On Sept. 9, British authorities revealed that North Korea’s rapid advancement in nuclear capabilities may be due in large part to Iranian assistance. According to this report, after decades of nuclear-related assistance from North Korea, Iran now has the technological capability of helping its patron in a symbiotic relationship that threatens the United States and its allies.
Iran is carefully watching how the world responds to North Korea’s accelerated campaign to test and deploy a nuclear weapons arsenal with long-range delivery systems. Tehran will undoubtedly draw its own lessons from the North Korean experience.
North Korea has a history of destabilizing the Middle East.
Officially known as the Democratic People's Republic of Korea (DPRK), North Korea has involved itself in the Middle East for decades. Beginning in the 1960s, the country provided cheap military hardware, terrorist training and mercenaries to the radical Arab rejectionist camp confronting Israel. Israeli pilots even directly encountered North Koreans flying Soviet-produced MiG fighter jets for the Syrian and Egyptian air forces in both the 1967 and 1973 wars. During the same period, Pyongyang was a principal sponsor of the Palestinian terrorist splinter faction Popular Front for the Liberation of Palestine (PFLP), providing the group with the means to execute some of its most brutal attacks on Israeli territory.
Recently, North Korea has played a significant role in the proliferation of weapons of mass destruction and ballistic missile technology in the Middle East.
Nuclear technology: North Korea has provided both Iran and Syria significant help in those countries’ respective nuclear programs. In Syria, Pyongyang helped build a covert nuclear reactor in a remote desert area of eastern Syria near Deir ez-Zor. The construction of such a reactor in Syria was a red line for Israeli decision-makers, forcing Israel to send fighter jets to destroy the facility. Had this reactor been completed, the plutonium it produced could well have given the Bashar al-Assad regime and its allies in Tehran a strategic capability that would have imperiled Israel and made the subsequent Syria civil war even more catastrophic.
While not much is readily available in the public domain about North Korea’s support of Iran’s nuclear program, some reports indicate that Iran has sent scientists to North Korea, while North Korea has likewise sent technical experts to Iran to bolster Tehran’s nuclear program. Iran has also reportedly sent observers to North Korean nuclear missile tests.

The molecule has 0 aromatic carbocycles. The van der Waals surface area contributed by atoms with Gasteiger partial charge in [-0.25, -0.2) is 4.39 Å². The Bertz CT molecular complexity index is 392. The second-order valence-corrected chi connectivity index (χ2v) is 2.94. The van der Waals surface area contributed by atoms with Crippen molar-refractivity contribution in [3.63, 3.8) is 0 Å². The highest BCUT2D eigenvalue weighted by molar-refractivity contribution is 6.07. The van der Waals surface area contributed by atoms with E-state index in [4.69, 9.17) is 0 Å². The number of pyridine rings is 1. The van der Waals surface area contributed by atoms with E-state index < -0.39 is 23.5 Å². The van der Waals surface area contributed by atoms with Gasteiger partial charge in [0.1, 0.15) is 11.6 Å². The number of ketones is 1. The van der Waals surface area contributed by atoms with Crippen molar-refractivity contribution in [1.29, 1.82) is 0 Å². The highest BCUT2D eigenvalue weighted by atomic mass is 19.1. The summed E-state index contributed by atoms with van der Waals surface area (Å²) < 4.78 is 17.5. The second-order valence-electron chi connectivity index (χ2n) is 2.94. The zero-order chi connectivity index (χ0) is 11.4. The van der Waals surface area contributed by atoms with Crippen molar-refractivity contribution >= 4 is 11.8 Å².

Ballistic missiles: North Korea has provided significant material support to Iran’s ballistic missile program and has even sold Iran advanced ballistic missiles, in turn allowing it to further develop its home-grown missile industry. Notably, Iran’s Shahab missiles—which can now target all of the Middle East and much of Europe—are in fact based upon a North Korean design.
The DPRK has recently launched multi-stage intercontinental ballistic missiles able to reach the United States. These tests will provide critical data and technical lessons to help Iran’s own program to perfect a delivery system capable of delivering a nuclear warhead.
Chemical weapons: Unsurprisingly, North Korea has also exported other forms of “strategic expertise” to its Middle East allies, including chemical weapons. In addition to a growing nuclear arsenal, the North Korean regime has amassed one of the world’s largest stockpiles of poison gas—to include thousands of tons of nerve agents and other toxic chemicals—with which to threaten South Korea, a key U.S. ally.
One of the deadliest exports to date has been the transfer of chemical weapons production technology, expertise and materials to the Assad regime—which in turn has horrifically used these deadly weapons against its own people in the ongoing Syrian civil war. The Israeli Air Force reportedly targeted a Syrian center of North Korean-supported chemical weapons development when it struck the Scientific Studies and Research Center on Sept. 7.
The greatest impact of North Korea’s mounting strategic challenge as an emerging nuclear proliferator may be the precedent it sets…particularly in the eyes of likeminded aggressors.
Iran’s leaders are viewing the unfolding situation in North Korea with great interest, studying just how far the international community will go to respond to Kim Jong-un’s aggression. Based on this experience, Iran will be able to better plan its own path to strategic nuclear weapons capability to threaten Israel, U.S. forces and other U.S. allies in the Middle East and beyond.
Tags: Near East Report Near-East-Report